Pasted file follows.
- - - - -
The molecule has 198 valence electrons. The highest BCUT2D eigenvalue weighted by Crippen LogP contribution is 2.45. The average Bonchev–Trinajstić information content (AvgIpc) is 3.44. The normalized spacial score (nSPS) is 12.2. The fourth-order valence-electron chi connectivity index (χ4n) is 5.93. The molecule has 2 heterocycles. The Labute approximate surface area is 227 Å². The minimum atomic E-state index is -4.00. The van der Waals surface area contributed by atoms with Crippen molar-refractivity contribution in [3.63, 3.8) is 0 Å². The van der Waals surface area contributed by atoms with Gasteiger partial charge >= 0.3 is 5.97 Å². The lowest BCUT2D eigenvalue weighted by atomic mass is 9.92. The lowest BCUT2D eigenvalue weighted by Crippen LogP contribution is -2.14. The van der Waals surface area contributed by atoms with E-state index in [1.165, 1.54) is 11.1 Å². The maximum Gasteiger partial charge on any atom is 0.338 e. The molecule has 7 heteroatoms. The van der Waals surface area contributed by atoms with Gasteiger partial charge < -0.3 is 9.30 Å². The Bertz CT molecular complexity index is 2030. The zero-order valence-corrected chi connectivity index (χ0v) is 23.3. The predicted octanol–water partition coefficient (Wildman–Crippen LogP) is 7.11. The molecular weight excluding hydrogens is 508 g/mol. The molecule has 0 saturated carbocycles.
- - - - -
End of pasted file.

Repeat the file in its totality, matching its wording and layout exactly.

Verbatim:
The molecule has 198 valence electrons. The highest BCUT2D eigenvalue weighted by Crippen LogP contribution is 2.45. The average Bonchev–Trinajstić information content (AvgIpc) is 3.44. The normalized spacial score (nSPS) is 12.2. The fourth-order valence-electron chi connectivity index (χ4n) is 5.93. The molecule has 2 heterocycles. The Labute approximate surface area is 227 Å². The minimum atomic E-state index is -4.00. The van der Waals surface area contributed by atoms with Crippen molar-refractivity contribution in [3.63, 3.8) is 0 Å². The van der Waals surface area contributed by atoms with Gasteiger partial charge >= 0.3 is 5.97 Å². The lowest BCUT2D eigenvalue weighted by atomic mass is 9.92. The lowest BCUT2D eigenvalue weighted by Crippen LogP contribution is -2.14. The van der Waals surface area contributed by atoms with E-state index in [1.165, 1.54) is 11.1 Å². The maximum Gasteiger partial charge on any atom is 0.338 e. The molecule has 7 heteroatoms. The van der Waals surface area contributed by atoms with Gasteiger partial charge < -0.3 is 9.30 Å². The Bertz CT molecular complexity index is 2030. The zero-order valence-corrected chi connectivity index (χ0v) is 23.3. The predicted octanol–water partition coefficient (Wildman–Crippen LogP) is 7.11. The molecular weight excluding hydrogens is 508 g/mol. The molecule has 0 saturated carbocycles.